Battle of Chickamauga
Portrait of Major General William S. Rosecrans from Delaware County, Ohio, ca. 1861-1865. Photograph was made from a negative in Brady's National Portrait Gallery.
During the American Civil War, the Battle of Chickamauga took place from September 18 to September 20, 1863.
The battle pitted the Union's Army of the Cumberland, commanded by General William Rosecrans of Ohio, against the Confederate's Army of Tennessee, commanded by General Braxton Bragg. The Union army numbered approximately sixty thousand men, while the Confederates had forty-three thousand soldiers.
The campaign that culminated in the Battle of Chickamauga began in June 1863. Following Bragg's defeat at the Battle of Stone's River in January 1863, the Confederates withdrew to the Tennessee River, just north of the city of Chattanooga, an important railroad center in southern Tennessee. Bragg believed that Rosecrans would next advance upon Chattanooga, hoping to seize the city. Rosecrans's Army of the Cumberland did advance southward. But rather than attacking Bragg's men at the Tennessee River, the Union force flanked the Confederates by crossing the river further south.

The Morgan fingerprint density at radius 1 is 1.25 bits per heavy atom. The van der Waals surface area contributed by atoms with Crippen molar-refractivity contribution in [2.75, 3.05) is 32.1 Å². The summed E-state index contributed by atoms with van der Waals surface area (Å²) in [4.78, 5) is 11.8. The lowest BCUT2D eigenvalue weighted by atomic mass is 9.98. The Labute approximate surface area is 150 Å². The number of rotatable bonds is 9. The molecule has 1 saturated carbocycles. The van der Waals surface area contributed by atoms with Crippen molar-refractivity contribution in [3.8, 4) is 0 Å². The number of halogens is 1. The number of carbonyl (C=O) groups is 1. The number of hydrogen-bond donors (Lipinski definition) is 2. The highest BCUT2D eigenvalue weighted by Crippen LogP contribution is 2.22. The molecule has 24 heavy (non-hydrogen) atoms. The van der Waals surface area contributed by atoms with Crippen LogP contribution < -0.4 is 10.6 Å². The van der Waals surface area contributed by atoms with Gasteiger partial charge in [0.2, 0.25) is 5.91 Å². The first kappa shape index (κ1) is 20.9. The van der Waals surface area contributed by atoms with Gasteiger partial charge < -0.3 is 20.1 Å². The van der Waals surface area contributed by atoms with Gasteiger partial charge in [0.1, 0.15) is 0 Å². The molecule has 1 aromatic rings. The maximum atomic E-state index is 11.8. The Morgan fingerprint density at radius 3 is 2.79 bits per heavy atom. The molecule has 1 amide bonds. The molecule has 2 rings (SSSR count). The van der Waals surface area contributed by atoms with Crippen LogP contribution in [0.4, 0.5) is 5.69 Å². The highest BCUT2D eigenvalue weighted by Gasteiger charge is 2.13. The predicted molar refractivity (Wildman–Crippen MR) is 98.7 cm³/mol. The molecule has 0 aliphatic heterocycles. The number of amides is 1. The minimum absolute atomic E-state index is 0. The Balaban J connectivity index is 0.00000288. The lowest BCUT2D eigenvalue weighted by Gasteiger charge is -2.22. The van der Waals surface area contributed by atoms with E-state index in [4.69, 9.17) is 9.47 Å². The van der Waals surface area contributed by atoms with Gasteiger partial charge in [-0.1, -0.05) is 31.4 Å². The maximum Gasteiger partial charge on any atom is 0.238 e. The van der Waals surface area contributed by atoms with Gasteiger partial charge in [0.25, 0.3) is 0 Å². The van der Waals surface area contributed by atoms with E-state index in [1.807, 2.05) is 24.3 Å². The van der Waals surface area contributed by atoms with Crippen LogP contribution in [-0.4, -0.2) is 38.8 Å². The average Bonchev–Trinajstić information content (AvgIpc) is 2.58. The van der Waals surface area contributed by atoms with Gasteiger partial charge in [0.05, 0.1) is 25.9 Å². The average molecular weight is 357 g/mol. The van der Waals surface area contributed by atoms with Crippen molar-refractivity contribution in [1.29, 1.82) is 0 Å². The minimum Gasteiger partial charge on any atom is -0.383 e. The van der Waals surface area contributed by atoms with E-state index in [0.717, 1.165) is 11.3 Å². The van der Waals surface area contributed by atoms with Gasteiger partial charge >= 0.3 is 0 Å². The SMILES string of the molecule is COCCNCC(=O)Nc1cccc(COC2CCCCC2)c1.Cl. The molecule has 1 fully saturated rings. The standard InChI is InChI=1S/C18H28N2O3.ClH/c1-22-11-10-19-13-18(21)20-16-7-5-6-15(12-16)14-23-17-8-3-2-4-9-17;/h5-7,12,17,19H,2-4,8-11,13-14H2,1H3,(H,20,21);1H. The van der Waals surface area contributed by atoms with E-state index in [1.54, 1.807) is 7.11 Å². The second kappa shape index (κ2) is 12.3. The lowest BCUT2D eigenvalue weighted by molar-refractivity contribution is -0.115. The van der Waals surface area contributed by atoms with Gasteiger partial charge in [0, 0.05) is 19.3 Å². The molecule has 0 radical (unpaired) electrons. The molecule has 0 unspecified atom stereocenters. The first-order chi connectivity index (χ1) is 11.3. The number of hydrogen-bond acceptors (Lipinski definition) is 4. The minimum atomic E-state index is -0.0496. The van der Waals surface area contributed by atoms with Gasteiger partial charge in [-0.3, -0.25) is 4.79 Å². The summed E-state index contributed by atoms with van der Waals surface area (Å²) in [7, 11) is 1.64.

Bragg's army retreated to Chickamauga Creek, where the Confederates waited to attack the Union soldiers. Thanks to reinforcements from Virginia, Mississippi, and Tennessee, Bragg's army now approached sixty-six thousand men. On September 19, 1864, the Union soldiers encountered the Confederate force, and the Battle of Chickamauga began. The Confederates fared well the first day of the battle, slowly driving the Union soldiers backwards in sometimes-fierce hand-to-hand combat. The battle continued on September 20, when the Confederates renewed the attack. A large number of Union troops, approximately one third of the army under Rosecrans's command, broke under an attack from General James Longstreet's Virginians. Union General George Thomas rallied part of the Union line against the Southern advance. These men stalled the Confederate attack, giving the retreating Union soldiers enough time to escape. Thomas retreated with his men that evening under the cover of darkness. In the battle, the Union lost 16,170 men to the Confederate’s 18,454 men killed, wounded or captured.
The Army of the Cumberland regrouped at Chattanooga. Confederate forces seized the heights, including Missionary Ridge and Lookout Mountain, surrounding the city. Confederate artillery prevented supply trains or reinforcements from reaching Rosecrans's army, while it also prohibited the Union soldiers from retreating. The Union soldiers were in a dire situation. They had to surrender, starve, or attack a larger, well-fortified force. The stage was set for the Battle of Chattanooga.